The set of the long-running hit comedy “Cheers” has found a home. According to The Hollywood Reporter, the plan is for the set to go on display in James Comisar’s Museum of Television.
CBS donated the set to Comisar’s nonprofit organization in July, the story notes, describing the bar as Comisar’s “holy grail.”
“You would think that this bar that served up laughs for 275 episodes must have ended up in the Smithsonian, right?” Comisar, 49, told the publication. “Nope, they turned it down.”
The Smithsonian turned down the set — which is 1,000 square feet — because it was concerned it would take up too much space, the story notes.
“The functioning bar — custom-made by Paramount in 1982 of wood, brass and leather — is still home to Sam Malone’s black touch-tone telephone and careworn cash register,” THR notes.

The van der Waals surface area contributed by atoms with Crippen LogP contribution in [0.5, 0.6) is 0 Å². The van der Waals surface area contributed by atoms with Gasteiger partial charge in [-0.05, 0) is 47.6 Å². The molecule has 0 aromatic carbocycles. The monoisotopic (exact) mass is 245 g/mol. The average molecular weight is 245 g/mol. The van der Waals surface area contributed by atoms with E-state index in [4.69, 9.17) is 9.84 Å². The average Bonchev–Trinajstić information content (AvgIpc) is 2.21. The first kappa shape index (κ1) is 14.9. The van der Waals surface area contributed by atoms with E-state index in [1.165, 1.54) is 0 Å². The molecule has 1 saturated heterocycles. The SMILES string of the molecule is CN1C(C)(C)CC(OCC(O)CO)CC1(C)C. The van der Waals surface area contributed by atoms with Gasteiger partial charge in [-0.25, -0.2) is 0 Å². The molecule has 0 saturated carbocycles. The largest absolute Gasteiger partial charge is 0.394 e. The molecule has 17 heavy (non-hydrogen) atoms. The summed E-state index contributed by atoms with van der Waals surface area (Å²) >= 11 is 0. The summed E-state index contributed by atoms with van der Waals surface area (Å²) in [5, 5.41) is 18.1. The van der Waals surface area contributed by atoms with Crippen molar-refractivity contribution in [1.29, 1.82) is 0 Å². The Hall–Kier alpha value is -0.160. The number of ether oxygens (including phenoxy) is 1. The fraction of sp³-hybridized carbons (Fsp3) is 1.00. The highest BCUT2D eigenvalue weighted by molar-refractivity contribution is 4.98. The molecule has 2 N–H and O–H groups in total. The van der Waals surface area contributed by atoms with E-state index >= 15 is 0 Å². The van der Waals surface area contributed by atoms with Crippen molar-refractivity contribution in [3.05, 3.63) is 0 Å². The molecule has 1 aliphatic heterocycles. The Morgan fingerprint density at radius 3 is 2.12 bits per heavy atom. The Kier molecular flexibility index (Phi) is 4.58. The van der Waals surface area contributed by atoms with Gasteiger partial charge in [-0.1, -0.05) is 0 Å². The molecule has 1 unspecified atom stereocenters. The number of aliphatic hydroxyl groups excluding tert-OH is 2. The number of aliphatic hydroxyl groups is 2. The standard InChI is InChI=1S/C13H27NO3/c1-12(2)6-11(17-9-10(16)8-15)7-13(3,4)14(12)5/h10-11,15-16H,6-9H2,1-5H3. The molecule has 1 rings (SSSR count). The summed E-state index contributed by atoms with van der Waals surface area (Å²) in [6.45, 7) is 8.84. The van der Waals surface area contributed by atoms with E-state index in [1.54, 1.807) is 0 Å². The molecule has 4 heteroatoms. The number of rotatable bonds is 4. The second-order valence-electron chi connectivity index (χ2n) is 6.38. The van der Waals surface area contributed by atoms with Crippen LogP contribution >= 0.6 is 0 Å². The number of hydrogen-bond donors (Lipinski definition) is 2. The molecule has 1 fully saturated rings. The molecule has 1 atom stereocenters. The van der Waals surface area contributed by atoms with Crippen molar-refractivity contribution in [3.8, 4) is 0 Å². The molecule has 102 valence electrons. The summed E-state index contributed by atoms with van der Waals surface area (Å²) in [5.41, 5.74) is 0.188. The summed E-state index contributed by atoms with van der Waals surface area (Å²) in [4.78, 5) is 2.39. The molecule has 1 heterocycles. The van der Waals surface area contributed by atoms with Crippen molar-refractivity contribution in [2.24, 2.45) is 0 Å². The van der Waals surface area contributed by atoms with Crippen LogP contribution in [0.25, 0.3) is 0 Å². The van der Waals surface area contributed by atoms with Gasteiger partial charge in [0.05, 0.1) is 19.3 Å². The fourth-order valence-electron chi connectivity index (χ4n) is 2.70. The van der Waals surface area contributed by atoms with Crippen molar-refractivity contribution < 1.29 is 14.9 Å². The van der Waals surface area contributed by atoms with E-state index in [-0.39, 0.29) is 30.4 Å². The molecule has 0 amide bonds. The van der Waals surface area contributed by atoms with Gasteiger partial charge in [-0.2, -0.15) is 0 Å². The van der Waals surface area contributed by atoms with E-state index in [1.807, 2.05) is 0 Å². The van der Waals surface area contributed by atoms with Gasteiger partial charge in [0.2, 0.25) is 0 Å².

CBS gained rights to the “Cheers” franchise during the 2006 split from Viacom, when Paramount transferred its TV studio to the network. The comedy aired on NBC from 1982 through 1993, and was produced by Paramount Network Television.
Cleaning and restoring the set is expected to cost Comisar at least $100,000, the piece notes. His plan is to display the bar set and other TV memorabilia, such as Johnny Carson’s desk and George Reeves’ Superman costume, with the opening of the museum, planned for 2015. He’s considering locations in Phoenix, Las Vegas and Los Angeles.